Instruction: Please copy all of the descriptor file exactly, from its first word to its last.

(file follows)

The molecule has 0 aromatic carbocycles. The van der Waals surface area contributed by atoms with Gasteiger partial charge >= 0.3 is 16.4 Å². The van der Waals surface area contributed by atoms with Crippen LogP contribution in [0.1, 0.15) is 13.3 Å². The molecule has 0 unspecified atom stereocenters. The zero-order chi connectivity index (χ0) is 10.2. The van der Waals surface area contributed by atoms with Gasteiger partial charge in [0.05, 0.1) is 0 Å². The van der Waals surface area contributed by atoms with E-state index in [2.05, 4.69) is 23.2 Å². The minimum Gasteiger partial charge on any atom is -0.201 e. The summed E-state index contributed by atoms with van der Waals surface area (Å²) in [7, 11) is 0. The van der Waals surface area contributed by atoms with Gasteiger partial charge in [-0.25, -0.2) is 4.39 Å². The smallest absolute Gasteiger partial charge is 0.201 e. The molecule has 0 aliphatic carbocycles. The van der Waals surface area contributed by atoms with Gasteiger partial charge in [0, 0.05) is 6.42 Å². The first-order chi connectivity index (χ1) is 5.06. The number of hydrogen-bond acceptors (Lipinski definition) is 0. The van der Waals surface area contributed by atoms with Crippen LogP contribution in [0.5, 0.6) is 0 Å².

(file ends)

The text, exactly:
The molecule has 0 aromatic carbocycles. The van der Waals surface area contributed by atoms with Gasteiger partial charge >= 0.3 is 16.4 Å². The van der Waals surface area contributed by atoms with Crippen LogP contribution in [0.1, 0.15) is 13.3 Å². The molecule has 0 unspecified atom stereocenters. The zero-order chi connectivity index (χ0) is 10.2. The van der Waals surface area contributed by atoms with Gasteiger partial charge in [0.05, 0.1) is 0 Å². The van der Waals surface area contributed by atoms with E-state index in [2.05, 4.69) is 23.2 Å². The minimum Gasteiger partial charge on any atom is -0.201 e. The summed E-state index contributed by atoms with van der Waals surface area (Å²) in [7, 11) is 0. The van der Waals surface area contributed by atoms with Gasteiger partial charge in [-0.25, -0.2) is 4.39 Å². The smallest absolute Gasteiger partial charge is 0.201 e. The molecule has 0 aliphatic carbocycles. The van der Waals surface area contributed by atoms with Gasteiger partial charge in [0, 0.05) is 6.42 Å². The first-order chi connectivity index (χ1) is 5.06. The number of hydrogen-bond acceptors (Lipinski definition) is 0. The van der Waals surface area contributed by atoms with Crippen LogP contribution in [0.5, 0.6) is 0 Å².